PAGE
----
• Rhythm of the economy
    The economy not only generates but also drives the general ups and downs of markets and businesses. The economic complexity results from accelerating changes in technology, creating faster new goods and services, and more capable types of customers, who move swifter than the companies. Let us think of the Kondratiev cycles, whose long waves are characterized by certain machines and objects and describe every sixty years a new paradigm that shake existing business models – the age of the steam engine and cotton (approx. 1771), the age of the railway and steel (approx.1829), the age of electricity and chemistry (approx.1875), the age of oil, cars and mass production (approx.1908), and the age of information and telecommunications (approx.1971). The digital transformation is for the time being the culmination of the current wave that is leading to massive job losses for simple tasks.
    The rhythm of the economy is the result of countless variations in management styles, collaboration models, manufacturing and software technologies – in other words, the waves are hidden in a broad band of white noise. This explains the continuous attempts to process more and more data (Big Data), in order to filter out the patterns, which would allow better prediction of the markets. The advantage lies in the opportunity of taking into account comprehensive data sets. The disadvantage lies in the evaluation models, which, despite the huge computer power, set the framework for the results. We should not forget that old approaches, like tossing a coin or looking into the crystal ball, already have a 50/50 chance.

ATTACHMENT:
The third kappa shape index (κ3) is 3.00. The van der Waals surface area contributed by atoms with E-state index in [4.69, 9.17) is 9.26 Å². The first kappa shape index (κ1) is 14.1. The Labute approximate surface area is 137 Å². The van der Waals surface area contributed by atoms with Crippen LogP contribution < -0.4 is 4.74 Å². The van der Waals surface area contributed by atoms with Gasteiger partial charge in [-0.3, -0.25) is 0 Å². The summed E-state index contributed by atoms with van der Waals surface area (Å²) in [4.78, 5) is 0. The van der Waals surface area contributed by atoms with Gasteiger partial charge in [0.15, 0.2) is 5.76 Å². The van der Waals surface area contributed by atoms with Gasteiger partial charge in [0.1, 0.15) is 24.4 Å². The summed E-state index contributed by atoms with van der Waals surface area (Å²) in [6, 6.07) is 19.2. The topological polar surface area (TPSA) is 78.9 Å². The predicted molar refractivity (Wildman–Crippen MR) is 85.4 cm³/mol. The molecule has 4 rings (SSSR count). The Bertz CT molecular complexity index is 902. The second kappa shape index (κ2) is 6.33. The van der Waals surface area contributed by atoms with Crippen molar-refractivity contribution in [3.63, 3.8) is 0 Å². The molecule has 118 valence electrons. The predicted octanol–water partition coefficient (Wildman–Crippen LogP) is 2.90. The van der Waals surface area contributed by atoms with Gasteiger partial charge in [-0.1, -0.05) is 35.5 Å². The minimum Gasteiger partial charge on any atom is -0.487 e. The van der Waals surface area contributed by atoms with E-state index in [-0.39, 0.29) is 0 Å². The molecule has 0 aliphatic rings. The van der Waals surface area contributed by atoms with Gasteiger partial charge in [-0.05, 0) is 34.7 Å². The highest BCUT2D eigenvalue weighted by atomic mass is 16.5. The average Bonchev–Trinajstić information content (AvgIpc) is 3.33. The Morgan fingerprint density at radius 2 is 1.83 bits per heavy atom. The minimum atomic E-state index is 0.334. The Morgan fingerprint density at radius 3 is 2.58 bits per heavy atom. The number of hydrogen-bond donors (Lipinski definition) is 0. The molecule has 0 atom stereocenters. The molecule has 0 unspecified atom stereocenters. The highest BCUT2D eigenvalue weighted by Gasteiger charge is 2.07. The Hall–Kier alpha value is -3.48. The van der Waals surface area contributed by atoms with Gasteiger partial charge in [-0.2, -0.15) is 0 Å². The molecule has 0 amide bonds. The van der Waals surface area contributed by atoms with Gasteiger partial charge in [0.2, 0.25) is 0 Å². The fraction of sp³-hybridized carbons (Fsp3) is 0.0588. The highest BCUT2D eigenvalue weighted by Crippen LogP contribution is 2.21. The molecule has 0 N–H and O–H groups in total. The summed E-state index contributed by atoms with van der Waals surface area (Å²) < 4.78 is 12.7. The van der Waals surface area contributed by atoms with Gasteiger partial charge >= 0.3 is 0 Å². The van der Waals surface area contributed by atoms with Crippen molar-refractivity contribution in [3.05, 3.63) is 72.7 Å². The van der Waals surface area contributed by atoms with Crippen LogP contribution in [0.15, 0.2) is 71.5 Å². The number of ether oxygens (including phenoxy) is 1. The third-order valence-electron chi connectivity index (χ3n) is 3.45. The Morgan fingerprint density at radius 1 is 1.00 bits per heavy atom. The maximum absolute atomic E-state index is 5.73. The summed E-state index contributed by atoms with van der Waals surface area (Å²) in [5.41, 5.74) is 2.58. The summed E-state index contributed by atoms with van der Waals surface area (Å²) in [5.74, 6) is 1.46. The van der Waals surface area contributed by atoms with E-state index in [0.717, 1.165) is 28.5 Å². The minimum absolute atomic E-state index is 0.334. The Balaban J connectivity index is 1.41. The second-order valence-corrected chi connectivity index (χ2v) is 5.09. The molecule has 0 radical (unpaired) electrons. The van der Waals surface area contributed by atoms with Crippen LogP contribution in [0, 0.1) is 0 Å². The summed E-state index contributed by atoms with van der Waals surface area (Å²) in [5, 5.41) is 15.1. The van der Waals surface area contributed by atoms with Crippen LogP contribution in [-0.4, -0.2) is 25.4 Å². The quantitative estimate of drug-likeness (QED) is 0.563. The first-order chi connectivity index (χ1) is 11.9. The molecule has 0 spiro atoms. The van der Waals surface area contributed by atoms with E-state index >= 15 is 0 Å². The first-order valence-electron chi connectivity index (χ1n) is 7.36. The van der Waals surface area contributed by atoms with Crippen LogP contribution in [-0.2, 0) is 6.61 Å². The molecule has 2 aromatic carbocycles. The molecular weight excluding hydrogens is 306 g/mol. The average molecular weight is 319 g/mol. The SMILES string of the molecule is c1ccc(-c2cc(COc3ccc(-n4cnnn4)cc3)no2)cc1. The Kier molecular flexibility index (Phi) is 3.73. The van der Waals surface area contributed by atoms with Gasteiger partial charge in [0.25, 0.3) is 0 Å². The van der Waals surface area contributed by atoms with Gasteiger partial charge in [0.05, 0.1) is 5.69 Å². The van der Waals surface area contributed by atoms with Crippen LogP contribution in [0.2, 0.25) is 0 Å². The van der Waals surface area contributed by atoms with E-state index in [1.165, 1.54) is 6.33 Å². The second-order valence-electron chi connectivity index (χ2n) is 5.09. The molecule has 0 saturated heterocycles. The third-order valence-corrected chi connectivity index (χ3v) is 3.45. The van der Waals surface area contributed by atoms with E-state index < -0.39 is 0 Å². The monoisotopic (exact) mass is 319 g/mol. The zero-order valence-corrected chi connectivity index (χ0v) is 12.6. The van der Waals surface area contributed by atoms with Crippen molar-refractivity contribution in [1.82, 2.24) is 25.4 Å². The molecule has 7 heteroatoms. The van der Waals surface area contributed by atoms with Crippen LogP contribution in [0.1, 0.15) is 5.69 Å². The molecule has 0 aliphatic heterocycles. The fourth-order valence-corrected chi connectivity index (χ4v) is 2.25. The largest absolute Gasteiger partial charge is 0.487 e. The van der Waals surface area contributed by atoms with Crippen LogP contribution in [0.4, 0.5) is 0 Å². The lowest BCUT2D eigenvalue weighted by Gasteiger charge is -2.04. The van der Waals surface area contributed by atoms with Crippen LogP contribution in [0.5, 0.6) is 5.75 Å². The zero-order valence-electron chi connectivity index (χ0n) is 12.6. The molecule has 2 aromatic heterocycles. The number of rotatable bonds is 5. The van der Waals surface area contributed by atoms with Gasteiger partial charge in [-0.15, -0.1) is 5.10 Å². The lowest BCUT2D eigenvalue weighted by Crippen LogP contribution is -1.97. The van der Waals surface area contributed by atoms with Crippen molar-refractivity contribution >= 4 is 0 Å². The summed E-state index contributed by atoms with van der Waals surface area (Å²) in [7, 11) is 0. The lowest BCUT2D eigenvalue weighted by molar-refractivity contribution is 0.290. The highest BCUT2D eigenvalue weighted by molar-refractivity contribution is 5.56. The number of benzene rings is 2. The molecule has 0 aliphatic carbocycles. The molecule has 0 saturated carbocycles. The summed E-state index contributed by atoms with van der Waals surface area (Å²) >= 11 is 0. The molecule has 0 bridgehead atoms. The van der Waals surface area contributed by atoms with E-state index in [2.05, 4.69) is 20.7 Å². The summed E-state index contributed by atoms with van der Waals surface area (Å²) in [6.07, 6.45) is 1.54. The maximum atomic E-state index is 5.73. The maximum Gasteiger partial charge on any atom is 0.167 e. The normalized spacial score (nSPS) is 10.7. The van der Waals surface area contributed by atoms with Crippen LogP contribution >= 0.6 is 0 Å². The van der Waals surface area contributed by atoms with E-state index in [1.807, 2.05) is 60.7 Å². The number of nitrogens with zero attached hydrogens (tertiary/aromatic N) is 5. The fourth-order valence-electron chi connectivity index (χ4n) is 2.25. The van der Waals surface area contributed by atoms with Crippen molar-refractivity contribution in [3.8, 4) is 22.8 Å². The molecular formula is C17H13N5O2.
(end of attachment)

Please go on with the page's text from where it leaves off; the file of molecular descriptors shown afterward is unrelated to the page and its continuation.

• Rhythm of personal expressions
    Even we experience such waves. We present, for example, in a lecture our messages with the help of our posture, gestures, facial expressions and intonation. The way one is posing and uses the space during the lecture, the usage of arms and hands, the volatile facial expressions and the volume, height and emphasis of the spoken words create additional expressions besides the content statements and together result in a positive or negative evaluation. If the expression lacks rhythm, i.e. if you stand motionlessly in the same place and rattle off passionlessly, you lose the attention of the audience and do not achieve the desired effect.
    It is possible to improve your own presentation style through practice and conscious control of the expression. Then you manage to create the different rhythms, and thus strengthen your own message. This creates acceptance, especially, if you keep the audience swinging along.

These examples are a simple collection of aspects that are in oscillation, up and down, and that we want to understand and predict. It is important to realize that no matter where you look, the wave movements of each aspect happen completely detached from one another. However, the more different the individual rhythms are, the healthier seems to be the whole. Tightly organized groups are losing their agility through rigid chains of command – like in Fukushima, in the former Eastern Bloc states and soon in the U.S. The attempt to bring everything in lockstep is rather counterproductive, because all examples show that only the ‘chaotic’ oscillation of the elements creates a viable system.

Bottom line: One sees in nature, culture, economy and even in personal expression that waves are overlapping. This means that traditional organizational structures of the industrial age, which were designed to synchronize all functions, are no longer adequate. Agility requires openness, commitment, dedication and the corresponding Y-image of people. The right rhythm is therefore not ONE uniform vibration of the components, but the living, unpredictable hodgepodge of countless oscillations.